On Friday, a few of us took the day off from school to go with 6th graders from Vidyashilp to a government/trust school as part of Vidyashilp’s community outreach program called Shilp Sparsh, and headed by Kalpna ma’am. About 60 students, in groups of 5, had prepared projects and materials to share with the students at the school, Sai Shankar Vidyashala, or simply People’s Trust. On the bus ride there the students, in high spirits, sang bits of familiar songs by Maroon 5, Taylor Swift, and Katy Perry. When we arrived, each group paired up with 5 students from Sai and began their demonstrations and activities. In each group, at least one Vidyashilp student spoke both English and Kannada, the native tongue of Karnataka, and would translate for the Sai students, few of whom spoke any English at all.
While the students completed their projects and socialized, the head managing trustee of Sai, Harish, gave us a tour of the campus. Harish’s father founded Sai as a trustee funded school in 1982; now 50% is funded by the government. The campus is decorated with a wide variety of trees from Butterfruit (avocado) to Sandalwood. Harish and Kalpna educated us on the many uses of these plants and trees as we walked.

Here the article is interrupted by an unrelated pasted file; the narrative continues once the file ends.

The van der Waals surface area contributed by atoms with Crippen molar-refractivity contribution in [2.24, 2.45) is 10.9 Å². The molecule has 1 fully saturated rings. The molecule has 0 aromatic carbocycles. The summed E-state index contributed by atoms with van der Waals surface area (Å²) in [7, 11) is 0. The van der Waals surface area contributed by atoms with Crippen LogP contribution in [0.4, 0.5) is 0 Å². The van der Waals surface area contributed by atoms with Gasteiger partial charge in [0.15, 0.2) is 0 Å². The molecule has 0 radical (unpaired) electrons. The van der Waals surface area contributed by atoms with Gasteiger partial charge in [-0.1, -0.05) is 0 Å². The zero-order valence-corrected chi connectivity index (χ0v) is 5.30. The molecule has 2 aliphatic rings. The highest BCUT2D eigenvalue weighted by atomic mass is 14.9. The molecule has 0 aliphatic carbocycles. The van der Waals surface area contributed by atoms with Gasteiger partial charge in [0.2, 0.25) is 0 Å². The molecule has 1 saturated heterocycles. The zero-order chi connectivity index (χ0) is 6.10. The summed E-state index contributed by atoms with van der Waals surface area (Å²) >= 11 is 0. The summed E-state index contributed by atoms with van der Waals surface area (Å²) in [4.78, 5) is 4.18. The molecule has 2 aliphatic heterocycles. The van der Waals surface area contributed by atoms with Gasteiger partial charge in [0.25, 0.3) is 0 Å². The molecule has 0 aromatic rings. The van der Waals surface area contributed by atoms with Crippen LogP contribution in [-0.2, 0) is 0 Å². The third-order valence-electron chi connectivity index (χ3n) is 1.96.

“We want the students to see what can be done with the raw materials and tools provided directly by nature, without much human intervention”, he said, telling us of the Ayervedic uses of Neem which range from mosquito repellent to cosmetics and contraceptives.
“Many of these students come from very primitive areas. They need a curriculum focusing on life skills and behavior. This is not a ‘2+2=4’ school. We want to show them ways to directly improve their livelihood at home.”
Some of the students at Sai are residents, supported by People’s Trust. They have no home other than Sai which provides them with all their necessities up through graduation. At the edge of the campus is a beautiful Hindu temple which the students and faculty use for meditation.
Although the classrooms are primitive and resources few, what Harish and the faculty at Sai are doing is some of the most uplifting work I’ve seen in my life. I wish I could have spent more time with Harish. He is a truly inspiring person and beamed with excitement at the opportunity to show us around. I hope to visit a few other community projects like this before leaving India and learn and share ideas among them.